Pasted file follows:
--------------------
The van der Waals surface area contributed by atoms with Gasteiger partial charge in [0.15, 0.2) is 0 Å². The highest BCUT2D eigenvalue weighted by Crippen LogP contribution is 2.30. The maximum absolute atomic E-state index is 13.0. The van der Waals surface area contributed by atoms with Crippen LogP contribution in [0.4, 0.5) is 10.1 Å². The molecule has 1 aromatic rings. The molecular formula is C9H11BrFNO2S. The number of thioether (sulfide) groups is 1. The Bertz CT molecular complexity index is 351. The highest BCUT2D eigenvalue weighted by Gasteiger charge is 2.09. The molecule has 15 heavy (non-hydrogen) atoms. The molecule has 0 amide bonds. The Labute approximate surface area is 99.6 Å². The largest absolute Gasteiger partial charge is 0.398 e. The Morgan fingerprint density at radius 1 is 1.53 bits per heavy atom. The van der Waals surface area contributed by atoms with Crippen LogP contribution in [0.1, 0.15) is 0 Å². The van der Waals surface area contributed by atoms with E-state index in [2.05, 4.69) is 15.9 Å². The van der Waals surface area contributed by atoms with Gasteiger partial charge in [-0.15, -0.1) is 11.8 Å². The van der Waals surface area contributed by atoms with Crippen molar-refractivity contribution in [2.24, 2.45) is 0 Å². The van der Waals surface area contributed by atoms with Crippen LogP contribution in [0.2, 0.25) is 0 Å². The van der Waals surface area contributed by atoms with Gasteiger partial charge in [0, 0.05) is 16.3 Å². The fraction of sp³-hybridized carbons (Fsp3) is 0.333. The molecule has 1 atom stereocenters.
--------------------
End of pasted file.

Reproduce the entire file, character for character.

The van der Waals surface area contributed by atoms with Gasteiger partial charge in [0.15, 0.2) is 0 Å². The highest BCUT2D eigenvalue weighted by Crippen LogP contribution is 2.30. The maximum absolute atomic E-state index is 13.0. The van der Waals surface area contributed by atoms with Crippen LogP contribution in [0.4, 0.5) is 10.1 Å². The molecule has 1 aromatic rings. The molecular formula is C9H11BrFNO2S. The number of thioether (sulfide) groups is 1. The Bertz CT molecular complexity index is 351. The highest BCUT2D eigenvalue weighted by Gasteiger charge is 2.09. The molecule has 15 heavy (non-hydrogen) atoms. The molecule has 0 amide bonds. The Labute approximate surface area is 99.6 Å². The largest absolute Gasteiger partial charge is 0.398 e. The Morgan fingerprint density at radius 1 is 1.53 bits per heavy atom. The van der Waals surface area contributed by atoms with Crippen LogP contribution in [0.1, 0.15) is 0 Å². The van der Waals surface area contributed by atoms with E-state index in [2.05, 4.69) is 15.9 Å². The van der Waals surface area contributed by atoms with Gasteiger partial charge in [-0.15, -0.1) is 11.8 Å². The van der Waals surface area contributed by atoms with Crippen molar-refractivity contribution in [2.24, 2.45) is 0 Å². The van der Waals surface area contributed by atoms with Crippen LogP contribution in [0.2, 0.25) is 0 Å². The van der Waals surface area contributed by atoms with Gasteiger partial charge in [0, 0.05) is 16.3 Å². The fraction of sp³-hybridized carbons (Fsp3) is 0.333. The molecule has 1 atom stereocenters.